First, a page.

Continuing with a connection to a previous blog post in I mentioned Ayn Rand and individualism – although Rand considered herself the ultimate individualist, I don’t consider her to be such at all, because the ultimate individualist should appreciate the self-interest present in altruism. Rand abhorred philanthropists and in The Fountainhead, on numerous occasions mocked them for being charitable only to feel good. What Rand ironically missed is the individualism being displayed by the philanthropists. In fact, the feel-good-factor itself undermines Rand’s distaste for the altruistic.

I sincerely hope that I have convinced those initially disagreeing with me that ‘selfless’ in the everyday sense is actually meaningless, and that there is nothing wrong with the idea of self-interested altruism. I encourage people to be as charitable/generous/philanthropic as they can, because they will be maximizing not only the additional utility they can give to someone else, but also to themselves.

Fun Program For Making Digital Music


Once upon a time, I used to have almost daily access to Mac computers. My favorite program by far was GarageBand and I absolutely loved playing around with different tracks, experimenting, and ultimately creating my very own music. This was about 5 years ago when I was still in Middle School. Since then I have continued making music, albeit on real physical instruments such as acoustic and electric guitars, and a keyboard. However after recently getting into electronic music (thanks to my younger brother), my musical self started itching for a digital mixing program. Only problem was that I no longer had access to a Mac and was now thoroughly a Windows user. To quench my thirst for electronic music making – enter Mixcraft 5.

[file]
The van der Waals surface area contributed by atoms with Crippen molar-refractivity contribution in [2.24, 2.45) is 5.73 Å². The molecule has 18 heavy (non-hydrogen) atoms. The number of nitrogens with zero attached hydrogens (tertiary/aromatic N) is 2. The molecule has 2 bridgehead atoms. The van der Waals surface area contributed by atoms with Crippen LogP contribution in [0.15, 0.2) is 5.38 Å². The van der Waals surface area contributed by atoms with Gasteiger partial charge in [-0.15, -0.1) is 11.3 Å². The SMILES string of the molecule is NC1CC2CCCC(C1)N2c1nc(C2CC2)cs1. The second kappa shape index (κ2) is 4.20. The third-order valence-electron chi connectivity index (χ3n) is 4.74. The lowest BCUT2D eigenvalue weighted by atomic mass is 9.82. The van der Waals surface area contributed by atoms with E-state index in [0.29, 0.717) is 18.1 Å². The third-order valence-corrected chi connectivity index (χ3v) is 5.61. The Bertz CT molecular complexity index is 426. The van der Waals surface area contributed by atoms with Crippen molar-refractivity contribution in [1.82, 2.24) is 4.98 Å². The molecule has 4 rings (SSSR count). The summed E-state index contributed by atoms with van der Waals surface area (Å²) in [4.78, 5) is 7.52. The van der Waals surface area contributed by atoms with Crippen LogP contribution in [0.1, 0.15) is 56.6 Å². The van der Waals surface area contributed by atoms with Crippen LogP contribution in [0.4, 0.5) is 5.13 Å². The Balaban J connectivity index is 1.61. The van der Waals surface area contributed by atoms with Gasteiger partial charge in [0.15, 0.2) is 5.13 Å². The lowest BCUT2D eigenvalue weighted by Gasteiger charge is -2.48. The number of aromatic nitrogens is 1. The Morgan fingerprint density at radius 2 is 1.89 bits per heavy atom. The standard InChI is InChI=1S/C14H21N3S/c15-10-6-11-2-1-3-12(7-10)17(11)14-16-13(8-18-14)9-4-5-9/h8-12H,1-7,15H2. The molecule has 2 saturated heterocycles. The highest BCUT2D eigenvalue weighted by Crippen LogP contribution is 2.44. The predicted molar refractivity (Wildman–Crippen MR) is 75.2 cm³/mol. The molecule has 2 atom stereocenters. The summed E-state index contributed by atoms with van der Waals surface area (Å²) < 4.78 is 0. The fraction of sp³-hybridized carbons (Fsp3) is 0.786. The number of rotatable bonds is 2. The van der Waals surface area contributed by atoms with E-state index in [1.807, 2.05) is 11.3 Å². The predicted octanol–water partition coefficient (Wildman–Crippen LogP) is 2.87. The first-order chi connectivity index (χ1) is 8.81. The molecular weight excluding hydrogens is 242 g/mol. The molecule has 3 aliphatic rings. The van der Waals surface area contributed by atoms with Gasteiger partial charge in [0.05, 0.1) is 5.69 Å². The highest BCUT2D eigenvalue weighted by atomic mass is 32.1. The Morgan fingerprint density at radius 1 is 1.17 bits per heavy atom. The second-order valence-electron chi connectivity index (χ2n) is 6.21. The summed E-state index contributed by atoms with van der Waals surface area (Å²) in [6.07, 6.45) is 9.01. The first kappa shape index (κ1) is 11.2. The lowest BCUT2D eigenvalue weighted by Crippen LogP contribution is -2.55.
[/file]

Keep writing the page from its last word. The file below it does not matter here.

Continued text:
Mixcraft 5 (among many other similar programs) has proved to be a great alternative to GarageBand, and works seamlessly with Windows. This program, developed by Acoustica, has countless pre-integrated tracks and instruments, but also allows for communication with a MIDI enabled instrument, microphone, and video devices. The application is user friendly, has an attractive layout, and best of all can be used for both audio and video mixing and editing.

So far I’ve been using the 14 day free trial but already within two days the program has convinced me that an official purchase would be worth the 70-odd dollars that the licensed version costs.

The one song I’ve composed so far you can listen to at http://soundcloud.com/anu-maheshwari . SoundCloud, by the way is a great website which allows users to publish their audio to the web for sharing. At some point, I think I’ll write a post about all the great Cloud-based web services which are currently available.

So, go try out Mixcraft and SoundCloud for yourself, and also take a listen to my composition! Happy music-making and listening!

XKCD Reveals Another Trivial But Entertaining Internet Phenomenon

XKCD is a truly remarkable web comic. It has the right mixture of intellectuality and humor and is a constant delight for those of us seeking witty delights. A very cool feature of each comic is the roll-over fine text which contains sometimes additional layers of wit, and sometimes just downright interesting trivia.

In a recent comic humoring many of our dependencies on Wikipedia to appear knowledgeable and intellectual, the roll-over text also gives this gem of trivia:            ” Wikipedia trivia: if you take any article, click on the first link in the article text not in parentheses or italics, and then repeat, you will eventually end up at ‘Philosophy’. “

Try it out for yourself, it’s quite fun! I was able to  go from Brighton, Iowa to Philosophy after 17 link clicks. I’ve tried this out a few times now, and philosophy somehow always turns up. I wonder what interesting mechanism lies behind this (I doubt it is mere coincidence).

Don’t forget to leave a comment with the starting wiki page and how many clicks you needed to get to philosophy!

On the Value of Value Investing